This content is part of the Essential Guide: Guide: Important steps to improving your QA career

I'm in a rut! How can I find a stable software testing career path?

You want to move your testing career forward, but your employer isn't helping. Expert Gerie Owen offers advice about taking charge of your career development.

I'm stuck in a rut in an organization that won't advance its development and testing practices. How can I map out a software testing career path?

That isn't an easy position to be in. You might move onto more innovative companies, but they may be looking for skills that you've not been able to develop. You can't move on without the experience, but you don't have a way to get the experience. Many professionals face this problem.

I would start by reaching out within your own organization. You may find that there are like-minded people at the same working level who also want to learn and develop. If you can, reach out beyond your team to those people. You might find common ground with people outside of your immediate sphere of engagement who are also considering a software testing career path.

One approach that some organizations are using is the 'community of practice.'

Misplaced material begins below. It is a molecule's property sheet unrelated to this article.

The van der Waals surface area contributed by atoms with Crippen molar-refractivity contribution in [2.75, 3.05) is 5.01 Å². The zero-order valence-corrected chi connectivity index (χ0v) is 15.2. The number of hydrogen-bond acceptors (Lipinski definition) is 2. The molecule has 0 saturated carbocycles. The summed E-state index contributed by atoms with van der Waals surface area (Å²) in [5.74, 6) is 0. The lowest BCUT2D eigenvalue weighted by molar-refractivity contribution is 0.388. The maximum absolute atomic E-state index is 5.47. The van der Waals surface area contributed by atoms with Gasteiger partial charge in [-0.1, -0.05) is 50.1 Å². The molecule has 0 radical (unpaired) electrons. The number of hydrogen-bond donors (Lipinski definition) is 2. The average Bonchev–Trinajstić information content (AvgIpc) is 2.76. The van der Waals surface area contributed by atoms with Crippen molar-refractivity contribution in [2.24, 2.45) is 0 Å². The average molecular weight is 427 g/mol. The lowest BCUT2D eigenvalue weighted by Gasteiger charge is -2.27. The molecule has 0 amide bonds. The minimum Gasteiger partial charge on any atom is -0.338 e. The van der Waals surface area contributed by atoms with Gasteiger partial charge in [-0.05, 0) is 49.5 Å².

One approach that some organizations are using is the "community of practice," which is an informal group that meets -- either physically or virtually -- to exchange ideas on how to improve knowledge and practices outside of your immediate project. You can meet informally, create online learning centers and exchange ideas on how to advance your practice within your organization. If you initiate the creation of a community of practice or similar internal organization and take on a leadership role, you can help provide a way for you and your peers to outline software testing career paths.

Of course, there are also things that you can do professionally outside of your organization to improve your advancement. You might consider participating in local or regional testing user groups (there are online groups as well), attending conferences that will help you engage with other ideas or even speaking at those gatherings.

The bottom line is that advancement in your career is driven by you, not your employer. It is helpful if your employer is also driven to move forward, but many aren't. You can learn and move forward on your own without assistance from your employer. It helps if your employer is engaged in technology and your own professional advancement, but most are not. Internally, you should look toward building bridges with other like-minded testers. Externally, you can find resources that will help you develop and expand your skills.

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